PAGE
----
to private phone communications. The case has yet to be decided and this is due in part to the

sensitive nature of the information that the plaintiffs are seeking to introduce as evidence in

establishing their claims.

Mark Klein worked as a technician for AT&T for over 20 years.ll Klein filed a

declaration with the court that was released in a redacted version on June 8, 2006. He had




"1Id., at para. 14.

Its Id., at para. 15.

116 Declaration of Carolyn Jewel in Support of Motion for Preliminary Injunction (Doc. No. 18) at pp. 2-3, para. 8-
10, Hepting v. AT&T Corp., No. 3:06-cy-00672-VRW (N.D. Cal. filed Mar. 31, 2006), available at
htl ll w il it \eff org/file s/filenode/att/JewelDecl .pdf

117 Amended complaint for damages, declaratory and injunctive relief at para. 16, Hepting v. AT&T Corp., No. C-
06-0672-JCS (N.D. Cal. filed Feb. 22, 2006), available at
ht p wil t eff. org/file s/filenode/att/att~complaint~amended.pdf.

1's Declaration of Mark Klein in Support of Plaintiff' s Motion for Preliminary Injunction, Hepting v. AT&T Corp.,
No. C-06-0672-VRW (N.D. Cal. filed under seal, Mar. 28, 2006, redacted version released June 8, 2006), available
at htll \p w\ il iteff.org/files/filenode/att/Mark%/20Klei%0neatd2Dc-clig2ExbtsPF










previously issued a public statement on April 6, 2006.119 Klein's public statement contains more

details than the heavily redacted version filed with the court, although they offer the same

version of his employment activities. Klein said that in 2002, while he was working at an AT& T

office in San Francisco, he met an NSA agent who was interviewing a technician for a job. 120

He said that in 2003, he saw a room being built in the AT& T Folsom Street headquarters in San

Francisco. 121 Klein said that the NSA agent that was interviewed was eventually hired to staff

the new room where public calls would be routed. 122

Klein said he learned, in the course of his job duties, that fiber optic cables from the secret

room were tapping into the WorldNet circuits, "splitting off a portion of the light signal."123

Klein also described documents, which listed equipment in the secret room including the Narus

STA 6400, a semantic traffic analyzer that can sift through Internet data looking for

"preprogrammed targets."124 Klein said he knew of other splitters being installed in cities

including Seattle, San Jose, Los Angeles and San Diego. 125 Klein described the NSA monitoring

capabilities as a "vacuum-cleaner surveillance" of all data crossing the Internet. 126



119 Mark Klein, Wiretap Whistle-Blower 's Account, WIRED, Apr. 7, 2006,
I1lllp w\ il \t .wired.com/news/technology/1 ,70621-0.html (last visited June 22, 2008).

120 Id; Declaration of Mark Klein in Support of Plaintiff s Motion for Preliminary Injunction, Hepting v. AT&T
Corp., No. C-06-0672-VRW (N.D. Cal. filed under seal, Mar. 28, 2006, redacted version released June 8, 2006),
available atll! ht t w il \ .eff org/file s/filenode/att/Mark%/20Klein%/20Unredace%0cl
Including%/20Exhibits.PDF. Mark Klein, Wiretap Whistle-Blower 'sAccount, WIRED, Apr. 7, 2006,
Illi w\ il itwired.com/news/technology/1 ,70621-0.html (last visited June 22, 2008).

121 Id.

122Id.

123 Id.

124Id.

125 Id.

126Id.










On April 28, 2006, three weeks after the media released Klein's statement, the U.S.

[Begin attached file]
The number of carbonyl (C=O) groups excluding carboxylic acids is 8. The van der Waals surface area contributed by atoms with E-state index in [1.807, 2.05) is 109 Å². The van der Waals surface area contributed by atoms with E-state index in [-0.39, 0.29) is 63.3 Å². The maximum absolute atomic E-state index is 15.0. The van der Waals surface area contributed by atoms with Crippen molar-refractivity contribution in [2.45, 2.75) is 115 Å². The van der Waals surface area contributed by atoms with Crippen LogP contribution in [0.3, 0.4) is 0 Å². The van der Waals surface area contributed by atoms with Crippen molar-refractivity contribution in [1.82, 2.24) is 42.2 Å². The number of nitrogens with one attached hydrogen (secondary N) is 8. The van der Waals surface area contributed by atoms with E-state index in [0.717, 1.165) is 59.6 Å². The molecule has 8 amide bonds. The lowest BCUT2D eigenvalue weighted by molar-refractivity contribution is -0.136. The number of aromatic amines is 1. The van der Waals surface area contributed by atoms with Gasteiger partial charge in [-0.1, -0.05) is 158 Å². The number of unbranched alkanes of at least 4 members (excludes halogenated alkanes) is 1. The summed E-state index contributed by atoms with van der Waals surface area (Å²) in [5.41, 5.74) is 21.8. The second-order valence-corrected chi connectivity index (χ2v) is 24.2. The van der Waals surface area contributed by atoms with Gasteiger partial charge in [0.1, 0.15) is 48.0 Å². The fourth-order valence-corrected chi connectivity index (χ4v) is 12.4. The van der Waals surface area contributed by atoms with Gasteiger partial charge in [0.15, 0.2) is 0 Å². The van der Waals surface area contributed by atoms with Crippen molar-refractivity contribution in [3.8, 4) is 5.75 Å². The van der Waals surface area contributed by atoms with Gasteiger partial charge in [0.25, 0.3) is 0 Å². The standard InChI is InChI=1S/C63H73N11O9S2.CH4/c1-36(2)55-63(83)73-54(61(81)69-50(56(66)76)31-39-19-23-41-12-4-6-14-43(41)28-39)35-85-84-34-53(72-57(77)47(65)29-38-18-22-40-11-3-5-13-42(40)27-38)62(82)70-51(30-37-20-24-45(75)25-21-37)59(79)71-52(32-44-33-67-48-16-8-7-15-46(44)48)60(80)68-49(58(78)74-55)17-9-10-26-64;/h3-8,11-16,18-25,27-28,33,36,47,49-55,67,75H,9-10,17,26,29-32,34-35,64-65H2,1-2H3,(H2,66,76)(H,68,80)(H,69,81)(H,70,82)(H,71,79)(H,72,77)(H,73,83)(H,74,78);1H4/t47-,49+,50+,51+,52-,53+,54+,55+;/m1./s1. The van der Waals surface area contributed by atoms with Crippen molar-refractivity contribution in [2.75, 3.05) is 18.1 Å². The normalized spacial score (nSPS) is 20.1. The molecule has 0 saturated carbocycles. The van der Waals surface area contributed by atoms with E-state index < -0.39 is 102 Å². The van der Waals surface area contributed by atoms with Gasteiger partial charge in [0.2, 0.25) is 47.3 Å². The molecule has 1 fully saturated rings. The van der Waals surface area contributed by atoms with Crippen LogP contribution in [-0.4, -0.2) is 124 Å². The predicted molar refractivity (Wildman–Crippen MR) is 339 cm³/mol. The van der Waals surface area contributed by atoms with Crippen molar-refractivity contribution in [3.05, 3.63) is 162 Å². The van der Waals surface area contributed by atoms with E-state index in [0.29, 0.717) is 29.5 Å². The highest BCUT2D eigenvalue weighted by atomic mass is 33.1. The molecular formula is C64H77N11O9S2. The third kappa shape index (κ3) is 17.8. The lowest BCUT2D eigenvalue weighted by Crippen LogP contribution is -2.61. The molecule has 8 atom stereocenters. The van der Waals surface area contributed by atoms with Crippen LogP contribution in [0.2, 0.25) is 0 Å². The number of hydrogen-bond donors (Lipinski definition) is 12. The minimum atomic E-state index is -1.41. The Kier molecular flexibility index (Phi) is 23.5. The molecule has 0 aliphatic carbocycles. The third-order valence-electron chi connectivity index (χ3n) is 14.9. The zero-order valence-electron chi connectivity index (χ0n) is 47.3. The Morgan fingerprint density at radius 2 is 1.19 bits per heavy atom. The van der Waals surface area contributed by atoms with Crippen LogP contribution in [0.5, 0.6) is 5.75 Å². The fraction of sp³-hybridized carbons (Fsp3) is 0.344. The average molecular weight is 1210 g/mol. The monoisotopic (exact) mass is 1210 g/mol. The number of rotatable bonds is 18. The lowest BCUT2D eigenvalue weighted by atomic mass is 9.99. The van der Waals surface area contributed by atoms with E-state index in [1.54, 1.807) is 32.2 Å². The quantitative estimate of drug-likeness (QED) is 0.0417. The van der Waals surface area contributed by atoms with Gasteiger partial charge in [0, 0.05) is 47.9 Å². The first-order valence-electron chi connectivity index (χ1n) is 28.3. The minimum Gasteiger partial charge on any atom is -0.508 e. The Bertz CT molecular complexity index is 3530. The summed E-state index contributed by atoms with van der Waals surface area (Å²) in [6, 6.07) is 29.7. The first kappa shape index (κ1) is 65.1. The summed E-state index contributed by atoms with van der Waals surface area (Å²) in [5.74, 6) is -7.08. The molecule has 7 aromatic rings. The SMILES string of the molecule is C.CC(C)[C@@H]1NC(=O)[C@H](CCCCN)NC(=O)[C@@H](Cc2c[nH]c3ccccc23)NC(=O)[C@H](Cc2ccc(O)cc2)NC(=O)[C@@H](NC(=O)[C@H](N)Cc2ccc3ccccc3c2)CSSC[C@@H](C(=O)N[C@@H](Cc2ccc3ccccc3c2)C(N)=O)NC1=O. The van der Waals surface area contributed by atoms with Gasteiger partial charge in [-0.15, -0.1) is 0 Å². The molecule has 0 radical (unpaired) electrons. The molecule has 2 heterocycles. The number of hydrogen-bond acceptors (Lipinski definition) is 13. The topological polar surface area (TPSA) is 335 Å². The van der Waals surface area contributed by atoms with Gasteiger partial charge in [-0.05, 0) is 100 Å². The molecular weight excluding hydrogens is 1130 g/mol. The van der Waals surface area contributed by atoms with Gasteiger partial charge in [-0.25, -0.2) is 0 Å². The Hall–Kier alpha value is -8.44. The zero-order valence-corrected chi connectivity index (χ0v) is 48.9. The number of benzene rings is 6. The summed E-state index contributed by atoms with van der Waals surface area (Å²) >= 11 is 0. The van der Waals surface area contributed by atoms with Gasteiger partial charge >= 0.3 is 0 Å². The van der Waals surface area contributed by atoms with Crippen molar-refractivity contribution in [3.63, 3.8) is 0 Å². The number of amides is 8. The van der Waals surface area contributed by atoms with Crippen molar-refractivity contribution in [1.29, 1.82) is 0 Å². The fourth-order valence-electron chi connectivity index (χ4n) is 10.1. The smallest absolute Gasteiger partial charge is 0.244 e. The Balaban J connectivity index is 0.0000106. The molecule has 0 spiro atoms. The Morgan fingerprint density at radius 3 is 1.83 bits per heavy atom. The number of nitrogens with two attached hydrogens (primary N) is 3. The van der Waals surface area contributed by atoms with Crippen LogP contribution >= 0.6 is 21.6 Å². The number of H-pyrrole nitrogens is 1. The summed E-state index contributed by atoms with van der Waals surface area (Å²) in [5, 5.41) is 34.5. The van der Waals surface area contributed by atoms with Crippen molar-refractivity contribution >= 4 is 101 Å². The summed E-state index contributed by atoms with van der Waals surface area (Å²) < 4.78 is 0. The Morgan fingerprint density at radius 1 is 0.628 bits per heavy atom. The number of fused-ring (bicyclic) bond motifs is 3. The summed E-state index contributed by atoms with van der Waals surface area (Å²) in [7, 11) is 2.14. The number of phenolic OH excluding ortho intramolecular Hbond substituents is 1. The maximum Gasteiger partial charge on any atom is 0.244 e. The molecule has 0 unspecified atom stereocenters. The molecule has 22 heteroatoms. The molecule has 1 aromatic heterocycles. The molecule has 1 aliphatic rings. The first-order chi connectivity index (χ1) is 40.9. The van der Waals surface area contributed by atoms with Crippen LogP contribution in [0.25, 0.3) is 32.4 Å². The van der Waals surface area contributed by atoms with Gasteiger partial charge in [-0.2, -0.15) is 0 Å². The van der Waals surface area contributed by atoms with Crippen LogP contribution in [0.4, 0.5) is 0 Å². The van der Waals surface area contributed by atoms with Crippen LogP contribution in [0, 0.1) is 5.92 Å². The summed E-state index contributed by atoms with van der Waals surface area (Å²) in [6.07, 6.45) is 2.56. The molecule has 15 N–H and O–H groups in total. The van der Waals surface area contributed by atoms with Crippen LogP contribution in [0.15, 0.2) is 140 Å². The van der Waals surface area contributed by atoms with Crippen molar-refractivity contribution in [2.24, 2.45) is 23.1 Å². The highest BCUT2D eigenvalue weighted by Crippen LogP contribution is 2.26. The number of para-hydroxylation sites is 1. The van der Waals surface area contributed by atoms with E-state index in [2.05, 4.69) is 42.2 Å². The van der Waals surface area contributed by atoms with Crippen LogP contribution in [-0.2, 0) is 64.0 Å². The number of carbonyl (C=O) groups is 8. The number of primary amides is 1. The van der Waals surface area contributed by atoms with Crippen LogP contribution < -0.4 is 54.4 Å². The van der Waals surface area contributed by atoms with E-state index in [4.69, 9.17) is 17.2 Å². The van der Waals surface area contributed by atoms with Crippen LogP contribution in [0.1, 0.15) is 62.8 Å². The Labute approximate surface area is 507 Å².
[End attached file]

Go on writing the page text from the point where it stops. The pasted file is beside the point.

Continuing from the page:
government filed a statement of interest in the Hepting case. The statement said the government

would provide an assertion of the state secrets privilege, a motion to intervene and a motion to

dismiss the case by May 12, 2006. 127 The government asked the court to suspend discovery until

the motions were filed. 128 The plaintiffs submitted several documents to the court under seal at

the request of the Department of Justice. The DOJ is not a plaintiff in the case, but it said

unsealing the documents might compromise national security. The plaintiffs said the exclusion of

these documents could results in the dismissal of the case. 129

Department of Justice said the parties in the case (both plaintiffs and AT& T executives)

are not sufficiently informed to speak on the sensitivity of the documents sealed in this case. 130

The government said there is judicial precedent for government intervention in cases between

private parties when "sensitive military secrets" are the central focus of litigation. 131 In its

statement of interest, the government also cited the 1998 decision of the U. S. Court of Appeals in

Kasza v. Browner, upholding the use of the state secrets privilege to exclude information from a








127 First Statement of Interest of the United States (Doc. No. 82-1), Hepting v. AT&T Corp., No. C-06-0672-JCS
(N.D. Cal. filed Apr. 28, 2006), available at httpl un \\ \ eff~org/legal/cases/att/USA~statementonterstpfi
For legal precedent of states secret privilege, see pages 62, 111 and 260.

'2s First Statement of Interest of the United States (Doc. No. 82-1), Hepting v. AT&T Corp., No. C-06-0672-JCS
(N.D. Cal. filed Apr. 28, 2006), available at httpl un \\ \ eff~org/legal/cases/att/USA~statementonterstpfi

129 United States v. Reynolds, 345 U.S. 1 (1953) at 11 n.26 (holding that the government can claim the states secret
privilege in cases involving national security if it can show reasonable cause for privilege)
130 First Statement of Interest of the United States (Doc. No. 82-1), Hepting v. AT&T Corp., No. C-06-0672-JCS
(N.D. Cal. filed Apr. 28, 2006), available at httpl un \\ \ eff~org/legal/cases/att/USA~statementonterstpfi

131 F as;.. j.:v. Penthouse Int 'l, Ltd., 776 F.2d 1236, 1239, 1241-42 (4th Cir. 1985) (holding that a case can be
dismissed if a trial would lead to disclosure of state secrets).










case where plaintiffs alleged the Air Force had improperly handled toxic waste in a classified

operating area. 132